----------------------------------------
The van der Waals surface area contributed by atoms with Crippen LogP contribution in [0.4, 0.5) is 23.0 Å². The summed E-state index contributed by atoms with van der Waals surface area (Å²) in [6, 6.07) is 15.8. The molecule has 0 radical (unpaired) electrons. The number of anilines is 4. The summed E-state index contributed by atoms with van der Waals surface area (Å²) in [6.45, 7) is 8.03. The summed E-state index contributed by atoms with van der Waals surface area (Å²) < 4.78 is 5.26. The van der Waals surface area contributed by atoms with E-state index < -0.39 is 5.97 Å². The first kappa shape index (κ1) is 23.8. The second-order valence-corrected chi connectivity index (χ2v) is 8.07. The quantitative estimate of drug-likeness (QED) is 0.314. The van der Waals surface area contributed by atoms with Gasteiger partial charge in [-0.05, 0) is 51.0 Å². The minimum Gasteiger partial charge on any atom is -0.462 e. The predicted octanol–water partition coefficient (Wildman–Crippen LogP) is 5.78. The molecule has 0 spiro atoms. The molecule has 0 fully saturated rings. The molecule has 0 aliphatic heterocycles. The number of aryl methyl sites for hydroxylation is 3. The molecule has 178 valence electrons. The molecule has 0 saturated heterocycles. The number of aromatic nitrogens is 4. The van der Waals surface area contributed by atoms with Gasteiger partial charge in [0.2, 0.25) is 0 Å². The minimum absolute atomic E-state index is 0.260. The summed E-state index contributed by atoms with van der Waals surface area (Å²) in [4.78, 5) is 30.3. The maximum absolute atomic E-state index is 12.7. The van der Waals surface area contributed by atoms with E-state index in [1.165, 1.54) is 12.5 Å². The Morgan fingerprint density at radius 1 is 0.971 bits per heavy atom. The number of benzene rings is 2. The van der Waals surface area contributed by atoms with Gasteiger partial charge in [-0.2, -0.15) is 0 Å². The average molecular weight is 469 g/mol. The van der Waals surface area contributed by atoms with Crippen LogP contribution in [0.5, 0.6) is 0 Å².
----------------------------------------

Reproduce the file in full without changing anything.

The van der Waals surface area contributed by atoms with Crippen LogP contribution in [0.4, 0.5) is 23.0 Å². The summed E-state index contributed by atoms with van der Waals surface area (Å²) in [6, 6.07) is 15.8. The molecule has 0 radical (unpaired) electrons. The number of anilines is 4. The summed E-state index contributed by atoms with van der Waals surface area (Å²) in [6.45, 7) is 8.03. The summed E-state index contributed by atoms with van der Waals surface area (Å²) < 4.78 is 5.26. The van der Waals surface area contributed by atoms with E-state index < -0.39 is 5.97 Å². The first kappa shape index (κ1) is 23.8. The second-order valence-corrected chi connectivity index (χ2v) is 8.07. The quantitative estimate of drug-likeness (QED) is 0.314. The van der Waals surface area contributed by atoms with Gasteiger partial charge in [-0.05, 0) is 51.0 Å². The minimum Gasteiger partial charge on any atom is -0.462 e. The predicted octanol–water partition coefficient (Wildman–Crippen LogP) is 5.78. The molecule has 0 spiro atoms. The molecule has 0 fully saturated rings. The molecule has 0 aliphatic heterocycles. The number of aryl methyl sites for hydroxylation is 3. The molecule has 178 valence electrons. The molecule has 0 saturated heterocycles. The number of aromatic nitrogens is 4. The van der Waals surface area contributed by atoms with Gasteiger partial charge in [0.2, 0.25) is 0 Å². The minimum absolute atomic E-state index is 0.260. The summed E-state index contributed by atoms with van der Waals surface area (Å²) in [4.78, 5) is 30.3. The maximum absolute atomic E-state index is 12.7. The van der Waals surface area contributed by atoms with E-state index in [1.165, 1.54) is 12.5 Å². The Morgan fingerprint density at radius 1 is 0.971 bits per heavy atom. The number of benzene rings is 2. The van der Waals surface area contributed by atoms with Gasteiger partial charge in [-0.2, -0.15) is 0 Å². The average molecular weight is 469 g/mol. The van der Waals surface area contributed by atoms with Crippen LogP contribution in [0.5, 0.6) is 0 Å².